The Library of Shadows

Northern European crime stories are big business these days. Henning Mankell‘s Wallander stars in many novels and the BBC have shown me three television versions. (Grumpy dark haired Swedish guy is the best) Stieg Larsson‘s Millenium trilogy became massively popular after his death. Jo Nesbo now appears in the best seller lists. Many of us were captivated for months by ‘The Killing‘ on BBC4. An American version of that is due to be shown on Channel 4; I’ll probably watch that too. So I was all set to be very receptive to The Library of Shadows, by Mikkel Birkegaard. I like books, I like crime fiction, I’m very happy with the Danish setting- what could go wrong?

Oh, what about the writing, the plot, the characters, the dialogue…

Secret societies, intercontinental travel, an outsider to be initiated, a lot of wordy description and historical background… any of this sounding familiar? Yes, it’s like Dan Brown without the energy or the page turning impetus.

I nearly didn’t finish the book and, having done so, am not much the wiser. I got bored and stopped any attempts to care about the charcters or engage with the plot, so maybe that’s why I’m not sure what went on. Had I not been reading this for the bookclub, I’d have given up days ago.

I think it’s meant to be a study on books having their own soul, the potential of the imagination, and good struggling with evil. It felt like an interesting idea (how one’s reading experience can be affected by ‘transmitters’ and ‘receivers’- individuals with specific powers) at the beginning, but developed into a below par crawl, without fun or energy. The plot became more and more preposterous, and I became more and more annoyed. The baddies are obvious from early on, some of the characters care more about books than their mates- reaction to finding a murdered associate ‘What’s going to happen to all the books now?’- the romance is unengaging, and I could go on. I’ll not start about the magic that the dead Luca seems to be able to to, because then I’ll start shouting, and it won’t be pretty.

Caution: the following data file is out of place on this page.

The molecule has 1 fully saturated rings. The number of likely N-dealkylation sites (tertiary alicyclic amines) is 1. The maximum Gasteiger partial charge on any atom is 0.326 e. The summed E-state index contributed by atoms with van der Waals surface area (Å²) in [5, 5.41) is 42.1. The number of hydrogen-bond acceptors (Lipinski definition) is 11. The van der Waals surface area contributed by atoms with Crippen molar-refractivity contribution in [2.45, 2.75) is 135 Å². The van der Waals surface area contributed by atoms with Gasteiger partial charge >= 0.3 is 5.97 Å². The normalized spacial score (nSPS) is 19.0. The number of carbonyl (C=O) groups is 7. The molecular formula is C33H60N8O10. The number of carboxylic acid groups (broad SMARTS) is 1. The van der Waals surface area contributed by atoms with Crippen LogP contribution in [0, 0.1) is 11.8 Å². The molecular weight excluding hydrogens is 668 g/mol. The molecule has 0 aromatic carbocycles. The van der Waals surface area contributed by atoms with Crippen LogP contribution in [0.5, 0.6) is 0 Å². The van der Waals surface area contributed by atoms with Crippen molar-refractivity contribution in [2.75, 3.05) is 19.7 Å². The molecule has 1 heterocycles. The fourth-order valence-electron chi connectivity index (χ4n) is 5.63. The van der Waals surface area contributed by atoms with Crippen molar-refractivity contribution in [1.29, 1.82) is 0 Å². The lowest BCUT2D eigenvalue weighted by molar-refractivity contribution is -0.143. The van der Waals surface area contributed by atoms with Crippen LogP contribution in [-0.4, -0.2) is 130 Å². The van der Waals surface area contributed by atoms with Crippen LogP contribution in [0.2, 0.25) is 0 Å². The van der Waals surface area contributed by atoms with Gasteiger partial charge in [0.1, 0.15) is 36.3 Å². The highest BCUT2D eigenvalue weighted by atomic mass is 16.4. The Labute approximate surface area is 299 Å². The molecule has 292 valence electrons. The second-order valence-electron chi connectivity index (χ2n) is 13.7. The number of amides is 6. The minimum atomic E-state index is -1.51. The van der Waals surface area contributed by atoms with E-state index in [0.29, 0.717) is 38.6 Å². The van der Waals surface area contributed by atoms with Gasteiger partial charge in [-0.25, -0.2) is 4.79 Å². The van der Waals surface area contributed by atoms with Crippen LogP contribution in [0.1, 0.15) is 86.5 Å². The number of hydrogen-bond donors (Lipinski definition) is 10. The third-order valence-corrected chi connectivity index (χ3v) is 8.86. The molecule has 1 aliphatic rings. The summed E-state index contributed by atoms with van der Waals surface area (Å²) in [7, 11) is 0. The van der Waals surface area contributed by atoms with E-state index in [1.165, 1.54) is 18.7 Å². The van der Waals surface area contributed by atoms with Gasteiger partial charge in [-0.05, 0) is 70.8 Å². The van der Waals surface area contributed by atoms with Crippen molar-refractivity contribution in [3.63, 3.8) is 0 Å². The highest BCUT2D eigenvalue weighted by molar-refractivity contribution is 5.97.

Luckily I’m not a proper reviewer, since publishers wouldn’t send me anything if I kept telling it so frankly… Anyway, don’t be bothered with this one.

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6 thoughts on “The Library of Shadows”

  1. Yes really disliked it. Pretentious & totally ridiculous. I’d read my 1st Jo Nesbo “The redbreast” just before. What a difference. I think our choice for the next book club is a good one.

  2. I don’t read a lot of crime fiction these days, so much of it is rather implausible and poorly written. I tried Sophie Hannah’s Hurting Distance recently because of all the rave reviews but again I found a lot of it laughably implausible and it rambled on laboriously for over 400 pages. I was glad to get to the end of it. I’m reading Nicole Krauss’s Great House at the moment, a much more intelligent read.

  3. Do you not know that the whole point of a bookclub is not to finish the book? That leaves more time for chatting, nibbles and drinking wine.
    Anyway, I’ve always felt that saying “I hated this book so much that I couldn’t be bothered finishing it”, is a perfectly reasonable contribution to any book discussion.

  4. How true Tinman. That is the comment that is made at almost every one of our book club meetings. And adds greatly to the discussion every time.

  5. Nick, I’ve never been tempted by Sohie Hannah, but I did like the last Nicole Krauss that I read, so I’ll check that out.

    Tinman, you’ve met Kileen and me- do you really think that anything wordy gets in the way of wine consumption?

    Jo Nesbo is much better, and was very cheap on the Kindle for a while.

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